If I were to condense some of my impressions from this event, if certain tendencies could be pinpointed, it would go something like this: 

* The conference site was not very far from Liberty Plaza/Zuccotti Park, so it makes sense that the influence from the Occupy movement on the conference was formidable. On his blog, Mirzoeff even had to specify that “Now! Visual Culture” is “not an occupy event as such but it takes place in the context of Occupy.” Many of the talks referred directly to Occupy and even those that didn’t were suffused with its basic sensibility. For someone who was a student during the complacent, introspective, irony-drenched and rather decadent 1990s, this is good news. The activist current feels reinvigorating and I agree with Mirzoeff that we need to get out of the university. If I have a reservation, however, it would be that a scholarly association such as IAVC should be careful not to be seen as indistinguishable from the movement. It needs to be more heterogeneous than that, since not all the epistemological gaps that visual culture scholars seek to fill are necessarily related to Occupy. Moreover, I don’t much care for the implication that visual culture by dint of its anarchic impulses should have some kind of particular responsibility with regard to “getting out of the university.” The commitment to the most pressing political challenges of our time is one that applies to all academic quarters, from the humanities to the natural sciences, from the disciplinary to the indisciplinary. Finally, I do worry a little bit that the commendable activist initiative could be too much a product of this particular “now” that we are in, that it will never last, but I certainly hope that future conventions will dispel these doubts.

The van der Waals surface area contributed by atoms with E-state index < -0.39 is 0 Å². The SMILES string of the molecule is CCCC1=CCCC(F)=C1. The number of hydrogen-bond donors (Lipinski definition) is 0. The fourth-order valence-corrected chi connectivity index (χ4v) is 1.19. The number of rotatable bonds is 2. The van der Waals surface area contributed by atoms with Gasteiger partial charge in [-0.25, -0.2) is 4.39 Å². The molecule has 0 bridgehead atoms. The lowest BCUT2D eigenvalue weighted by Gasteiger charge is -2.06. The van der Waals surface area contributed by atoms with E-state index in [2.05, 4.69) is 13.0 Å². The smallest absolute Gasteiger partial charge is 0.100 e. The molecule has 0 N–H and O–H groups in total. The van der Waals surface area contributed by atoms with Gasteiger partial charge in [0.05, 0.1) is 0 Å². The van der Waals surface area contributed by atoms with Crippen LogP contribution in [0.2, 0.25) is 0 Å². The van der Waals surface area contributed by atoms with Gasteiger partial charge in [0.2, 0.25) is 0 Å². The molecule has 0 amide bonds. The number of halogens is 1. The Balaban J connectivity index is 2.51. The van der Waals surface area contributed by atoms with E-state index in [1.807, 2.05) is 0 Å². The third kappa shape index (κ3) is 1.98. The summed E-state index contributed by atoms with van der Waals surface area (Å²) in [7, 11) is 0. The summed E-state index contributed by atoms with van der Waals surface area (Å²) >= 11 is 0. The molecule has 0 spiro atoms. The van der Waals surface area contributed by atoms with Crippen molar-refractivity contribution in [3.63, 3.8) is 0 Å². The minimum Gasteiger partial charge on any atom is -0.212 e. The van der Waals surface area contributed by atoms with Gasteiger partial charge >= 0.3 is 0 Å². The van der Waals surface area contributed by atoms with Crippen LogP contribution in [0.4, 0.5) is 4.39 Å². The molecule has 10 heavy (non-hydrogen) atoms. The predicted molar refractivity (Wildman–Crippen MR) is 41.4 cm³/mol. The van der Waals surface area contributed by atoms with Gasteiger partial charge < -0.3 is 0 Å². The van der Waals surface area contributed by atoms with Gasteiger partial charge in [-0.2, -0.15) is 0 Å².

*  The visual culture community’s understanding of itself as self-consciously anti-disciplinary was very much re-affirmed by the discussions that took place during the event. If memory serves it was Mitchell who brought up the term “epistemological anarchism” in his talkback.

* Performativity is on the rise. There was a marked sense of a turning away from the object/medium to the process and from theory to practice-based research.

* The question of the contemporary versus the historical came up on several occasions in the course of the conference (and with that title, how could it not?). I have to say that I was struck by the overwhelming gravitation toward the immediate present (and this is coming from someone whose research nowadays is mostly on contemporary objects).

* Perhaps to reiterate a point alluded to above: if the “Now! Visual Culture” event is anything to go by, we seem to be headed back toward a post-theory period. The last decade or so has seen a kind of rebirth of inventive and sophisticated theory in many fields, not the least in visual culture and cinema and media studies, but with a few exceptions this wasn’t much in evidence in New York. I might simply have missed them, but where were the references to, off the top of my head, the work of theorists such as Lauren Berlant, Davide Panagia, Brian Massumi, the most recent Kaja Silverman? 

* Finally, whatever happened to the aesthetic dimension, to quote a philosopher whose thinking seems quite compatible with the new activism but whose name was also curiously absent from the conference discussions? The good old cultural studies tradition wasn’t always very welcoming vis-à-vis the aesthetic; I have to say that, brilliant as some of the conversations at “Now! Visual Culture” seminar were, at times it did make me feel that I was present at a cultural studies conference.

Share?

comments powered by Disqus

Series

(Categories)

Tags